That’s exactly how we have to act when things don’t go our way: entertain the possibility that they did go our way; we just didn’t realize it. I didn’t get what I came to Miami for, but I did gain some valuable self-discovery. Perhaps that’s the best we can hope for, no matter where our journey leads.

PLAYING COLUMBUS: Alien Boy, Perfume V & Lose the Tude at Organon Arcade

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Alien Boy. All photos by Kaiya Gordon.

On my way to the show, I tried to focus on my weekly readings. During my undergraduate experience, I got the bulk of my assignments done on public transportation. I liked the anonymity of the bus; the soft, indiscernible sounds of strangers talking; the sway of the wheels. But between my undergraduate years and the Perfume V, Alien Boy, and Lose the Tude show I attended last Tuesday, the world has become more distracting. Texts from home buzzed in my pocket, and my glasses kept slipping from my nose. But mostly – I was nervous. I was traveling to my first house show in Columbus (hosted by Organon Arcade), and I was alone. Is DIY the same everywhere? I didn’t know.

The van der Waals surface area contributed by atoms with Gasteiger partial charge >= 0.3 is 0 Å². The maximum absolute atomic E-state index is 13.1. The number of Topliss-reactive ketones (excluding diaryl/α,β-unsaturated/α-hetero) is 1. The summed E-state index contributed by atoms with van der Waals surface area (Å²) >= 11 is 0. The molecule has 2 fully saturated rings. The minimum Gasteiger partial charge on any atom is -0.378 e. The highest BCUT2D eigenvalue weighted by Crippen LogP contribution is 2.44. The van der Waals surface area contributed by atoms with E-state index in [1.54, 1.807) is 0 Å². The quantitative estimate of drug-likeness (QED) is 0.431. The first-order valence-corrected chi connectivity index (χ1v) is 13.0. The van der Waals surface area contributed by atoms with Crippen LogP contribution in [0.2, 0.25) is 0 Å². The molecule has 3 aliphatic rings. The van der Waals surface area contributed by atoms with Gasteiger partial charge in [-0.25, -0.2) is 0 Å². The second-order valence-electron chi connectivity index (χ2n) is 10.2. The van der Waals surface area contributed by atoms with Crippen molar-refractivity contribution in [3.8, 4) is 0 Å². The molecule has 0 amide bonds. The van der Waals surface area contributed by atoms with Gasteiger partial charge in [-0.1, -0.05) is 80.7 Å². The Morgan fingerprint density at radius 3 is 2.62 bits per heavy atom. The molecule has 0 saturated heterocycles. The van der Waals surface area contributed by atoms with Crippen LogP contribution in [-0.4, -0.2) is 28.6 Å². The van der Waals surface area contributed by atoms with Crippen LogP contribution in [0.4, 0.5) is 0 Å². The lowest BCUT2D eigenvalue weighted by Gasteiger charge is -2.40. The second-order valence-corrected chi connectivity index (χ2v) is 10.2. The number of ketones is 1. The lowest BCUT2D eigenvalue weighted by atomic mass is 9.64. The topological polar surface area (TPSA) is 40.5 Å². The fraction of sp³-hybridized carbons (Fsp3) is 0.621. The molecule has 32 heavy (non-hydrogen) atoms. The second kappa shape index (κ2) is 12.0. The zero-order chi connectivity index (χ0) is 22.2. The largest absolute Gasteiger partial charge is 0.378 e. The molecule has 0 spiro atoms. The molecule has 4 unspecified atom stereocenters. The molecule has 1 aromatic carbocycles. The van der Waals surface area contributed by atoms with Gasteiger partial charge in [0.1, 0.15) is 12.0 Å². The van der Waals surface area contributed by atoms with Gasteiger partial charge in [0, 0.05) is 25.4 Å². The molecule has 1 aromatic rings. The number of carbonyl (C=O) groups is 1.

I slipped into Columbus’ music scene with little splash. Unlike the shows I had been attending in The Bay Area, my previous (and future!) home, Columbus’ events left little chance of running into an old crush, an ex friend, or my therapist. And it was easy to find out where and when things were happening – new shows, showcases, and art events have been popping up on my Facebook feed ever since I touched down here.

It’s easy to find music events in Columbus because, frankly, there are a lot of music events happening here. And though Columbus’ DIY spaces – like their counterparts across the country – have been hit by increased attention and zoning restrictions in the last year, the scene continues to thrive.